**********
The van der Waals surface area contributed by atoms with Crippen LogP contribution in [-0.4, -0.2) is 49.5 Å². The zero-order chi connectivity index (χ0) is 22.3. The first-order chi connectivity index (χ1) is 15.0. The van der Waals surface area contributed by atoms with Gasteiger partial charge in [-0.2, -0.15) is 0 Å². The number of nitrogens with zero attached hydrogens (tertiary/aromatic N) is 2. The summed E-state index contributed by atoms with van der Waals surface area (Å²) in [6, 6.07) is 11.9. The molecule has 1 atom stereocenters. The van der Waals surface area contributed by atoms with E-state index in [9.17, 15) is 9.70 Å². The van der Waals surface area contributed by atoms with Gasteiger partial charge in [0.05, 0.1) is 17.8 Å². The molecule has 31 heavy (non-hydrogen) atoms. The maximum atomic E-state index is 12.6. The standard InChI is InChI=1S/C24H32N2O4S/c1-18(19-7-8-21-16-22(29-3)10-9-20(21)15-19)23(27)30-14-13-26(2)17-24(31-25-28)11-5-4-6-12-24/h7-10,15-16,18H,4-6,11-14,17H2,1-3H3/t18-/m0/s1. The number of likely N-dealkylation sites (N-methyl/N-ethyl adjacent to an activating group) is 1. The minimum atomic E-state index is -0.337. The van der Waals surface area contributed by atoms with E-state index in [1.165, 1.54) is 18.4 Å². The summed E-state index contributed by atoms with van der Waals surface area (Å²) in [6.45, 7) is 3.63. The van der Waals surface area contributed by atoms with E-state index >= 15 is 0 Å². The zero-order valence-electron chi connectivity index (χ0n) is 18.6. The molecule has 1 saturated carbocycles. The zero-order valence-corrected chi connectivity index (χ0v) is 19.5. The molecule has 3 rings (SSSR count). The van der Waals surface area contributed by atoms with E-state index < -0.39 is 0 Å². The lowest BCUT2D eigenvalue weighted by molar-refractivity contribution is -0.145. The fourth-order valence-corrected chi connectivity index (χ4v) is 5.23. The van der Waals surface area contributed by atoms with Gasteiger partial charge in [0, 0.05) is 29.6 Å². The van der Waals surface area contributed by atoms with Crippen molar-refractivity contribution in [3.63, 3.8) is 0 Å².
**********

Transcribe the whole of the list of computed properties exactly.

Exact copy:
The van der Waals surface area contributed by atoms with Crippen LogP contribution in [-0.4, -0.2) is 49.5 Å². The zero-order chi connectivity index (χ0) is 22.3. The first-order chi connectivity index (χ1) is 15.0. The van der Waals surface area contributed by atoms with Gasteiger partial charge in [-0.2, -0.15) is 0 Å². The number of nitrogens with zero attached hydrogens (tertiary/aromatic N) is 2. The summed E-state index contributed by atoms with van der Waals surface area (Å²) in [6, 6.07) is 11.9. The molecule has 1 atom stereocenters. The van der Waals surface area contributed by atoms with E-state index in [9.17, 15) is 9.70 Å². The van der Waals surface area contributed by atoms with Gasteiger partial charge in [0.05, 0.1) is 17.8 Å². The molecule has 31 heavy (non-hydrogen) atoms. The maximum atomic E-state index is 12.6. The standard InChI is InChI=1S/C24H32N2O4S/c1-18(19-7-8-21-16-22(29-3)10-9-20(21)15-19)23(27)30-14-13-26(2)17-24(31-25-28)11-5-4-6-12-24/h7-10,15-16,18H,4-6,11-14,17H2,1-3H3/t18-/m0/s1. The number of likely N-dealkylation sites (N-methyl/N-ethyl adjacent to an activating group) is 1. The minimum atomic E-state index is -0.337. The van der Waals surface area contributed by atoms with E-state index in [1.165, 1.54) is 18.4 Å². The summed E-state index contributed by atoms with van der Waals surface area (Å²) in [6.45, 7) is 3.63. The van der Waals surface area contributed by atoms with E-state index >= 15 is 0 Å². The zero-order valence-electron chi connectivity index (χ0n) is 18.6. The molecule has 1 saturated carbocycles. The zero-order valence-corrected chi connectivity index (χ0v) is 19.5. The molecule has 3 rings (SSSR count). The van der Waals surface area contributed by atoms with E-state index < -0.39 is 0 Å². The lowest BCUT2D eigenvalue weighted by molar-refractivity contribution is -0.145. The fourth-order valence-corrected chi connectivity index (χ4v) is 5.23. The van der Waals surface area contributed by atoms with Gasteiger partial charge in [0, 0.05) is 29.6 Å². The van der Waals surface area contributed by atoms with Crippen molar-refractivity contribution in [3.63, 3.8) is 0 Å².